Like a year ago, Air France-KLM must have asked itself the question: what if? What if Air France hadn’t lost €335mln on social unrest and strikes that never seemed to end? The effect has been clearly visible in the 2018 results, presented on February 20.
Air France-KLM booked an operating result of €1.332bln, down 30.7% from the €1.923 in 2017, a year also affected by strikes. Total revenues were €26.51bln, up 2.5% from last year. Net income was €409mln, 151% higher than the previous year.
By airline, the differences are striking. KLM performed strongly, with revenues up 5% to €10.955bln. Net income was slightly down by 0.5% to €1.073bln, or almost 80% of the total Group result. By comparison, net income of Air France was €266mln, down a whopping 69.2%, on revenues up 1.2% to €16.073bln.
Except for the strikes, the group – like all airlines – was hit by higher fuel costs, especially in Q4. Despite this AF-KLM Group improved its net debt position by €195mln to €6.184bln. The biggest reduction was at KLM, €-454mln.
The low-cost subsidiaries Transavia and Transavia France saw strong growth, with revenues up 12.2% to €1.611bln and a net income 18% higher to €139mln. The airline carried 7.1% more passengers or 15.8mln on 10.1% higher Revenues per Passenger Kilometer to 28.392mln. Especially Transavia France increased capacity by over 21%.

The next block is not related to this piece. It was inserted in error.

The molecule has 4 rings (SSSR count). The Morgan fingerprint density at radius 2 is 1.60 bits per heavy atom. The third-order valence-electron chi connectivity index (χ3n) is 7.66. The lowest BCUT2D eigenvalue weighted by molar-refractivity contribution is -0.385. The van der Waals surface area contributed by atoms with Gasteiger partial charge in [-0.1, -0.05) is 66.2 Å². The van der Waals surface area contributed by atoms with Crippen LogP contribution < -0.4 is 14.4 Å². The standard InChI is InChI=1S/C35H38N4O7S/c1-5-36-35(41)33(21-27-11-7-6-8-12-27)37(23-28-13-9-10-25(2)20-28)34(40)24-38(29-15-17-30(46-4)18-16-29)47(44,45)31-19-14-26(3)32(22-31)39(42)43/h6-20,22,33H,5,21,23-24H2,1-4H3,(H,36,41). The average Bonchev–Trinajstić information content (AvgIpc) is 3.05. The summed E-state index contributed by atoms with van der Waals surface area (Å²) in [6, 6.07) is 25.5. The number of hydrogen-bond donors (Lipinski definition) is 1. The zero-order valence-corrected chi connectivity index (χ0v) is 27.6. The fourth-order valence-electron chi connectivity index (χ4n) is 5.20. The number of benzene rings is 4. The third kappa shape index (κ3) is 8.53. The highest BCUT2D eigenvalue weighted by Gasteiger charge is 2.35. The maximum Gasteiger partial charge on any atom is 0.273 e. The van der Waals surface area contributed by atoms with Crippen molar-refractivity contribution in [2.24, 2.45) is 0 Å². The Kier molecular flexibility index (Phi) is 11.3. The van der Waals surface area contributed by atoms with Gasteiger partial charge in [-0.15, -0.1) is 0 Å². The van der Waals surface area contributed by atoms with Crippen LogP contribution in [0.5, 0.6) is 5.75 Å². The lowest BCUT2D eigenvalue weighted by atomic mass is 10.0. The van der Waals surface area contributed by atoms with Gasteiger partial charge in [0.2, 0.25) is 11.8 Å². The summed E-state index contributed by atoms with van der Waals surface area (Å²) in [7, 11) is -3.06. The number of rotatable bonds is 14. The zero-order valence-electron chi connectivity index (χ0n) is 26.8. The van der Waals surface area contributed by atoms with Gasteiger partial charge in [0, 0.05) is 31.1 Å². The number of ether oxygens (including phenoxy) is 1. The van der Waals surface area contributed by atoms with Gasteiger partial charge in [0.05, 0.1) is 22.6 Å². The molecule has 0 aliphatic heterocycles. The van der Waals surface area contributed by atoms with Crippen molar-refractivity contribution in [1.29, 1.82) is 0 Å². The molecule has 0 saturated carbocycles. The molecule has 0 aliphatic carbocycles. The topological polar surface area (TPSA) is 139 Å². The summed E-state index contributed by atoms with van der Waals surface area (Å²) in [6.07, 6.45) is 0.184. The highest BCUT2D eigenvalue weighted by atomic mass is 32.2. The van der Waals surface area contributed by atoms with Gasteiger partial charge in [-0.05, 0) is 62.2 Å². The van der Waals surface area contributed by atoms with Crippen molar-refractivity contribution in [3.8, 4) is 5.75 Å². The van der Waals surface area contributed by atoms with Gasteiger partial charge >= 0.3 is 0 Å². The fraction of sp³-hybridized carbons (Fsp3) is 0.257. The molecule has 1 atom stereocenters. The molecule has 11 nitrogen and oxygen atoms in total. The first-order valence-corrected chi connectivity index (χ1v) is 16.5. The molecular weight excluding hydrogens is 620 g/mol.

CEO Ben Smith outlined his masterplan for the Group, briefly announced on February 14. By getting rid of over-lapping brands and by simplifying the brand structure, improving the cabin products, optimizing the network, Air France-KLM expects to steer towards a course of stability and growth. Its guidance is a 2.1-3% increase in capacity at the network carriers and 9-11% for Transavia.
By securing a number of social contracts with pilots, cabin crew and ground staff, at last AF-KLM should have a year without new social conflicts. This year the Group targets a cost reduction of 0-1%, despite an expected fuel bill increase by €650mln.
Smith confirmed that the Group will offer a tender to OEM’s for replacing the medium-haul Airbus A320-family at Air France and Boeing 737-fleet at KLM, which at an average age of over a decade are up for replacement. He didn’t give details, although Airinsight reported on January 8 that an order might be announced as soon as the Paris Air Show next June.
The AF 777-300ERs will get a cabin update this year and the A380s next year. The A380 fleet will be reduced from the current 10 to 7 when these aircraft come out of lease in the next two years. The A340-fleet at AF will be phased out in 2020 and the Boeing 747 fleet with KLM in 2021.
Active as journalist since 1987, starting with regional newspaper Zwolse Courant. Grand Prix reporter in 1997 at Dutch monthly Formule 1, general reporter Lelystad/Flevoland at De Stentor/Dagblad Flevoland, from 2002 until June 2021 radio/tv reporter/presentor with Omroep Flevoland.
Since mid-2016 freelance aviation journalist, since June 2021 fully dedicated to aviation. Reporter/editor AirInsight since December 2018. Contributor to Airliner World, Piloot & Vliegtuig. Twitter: @rschuur_aero.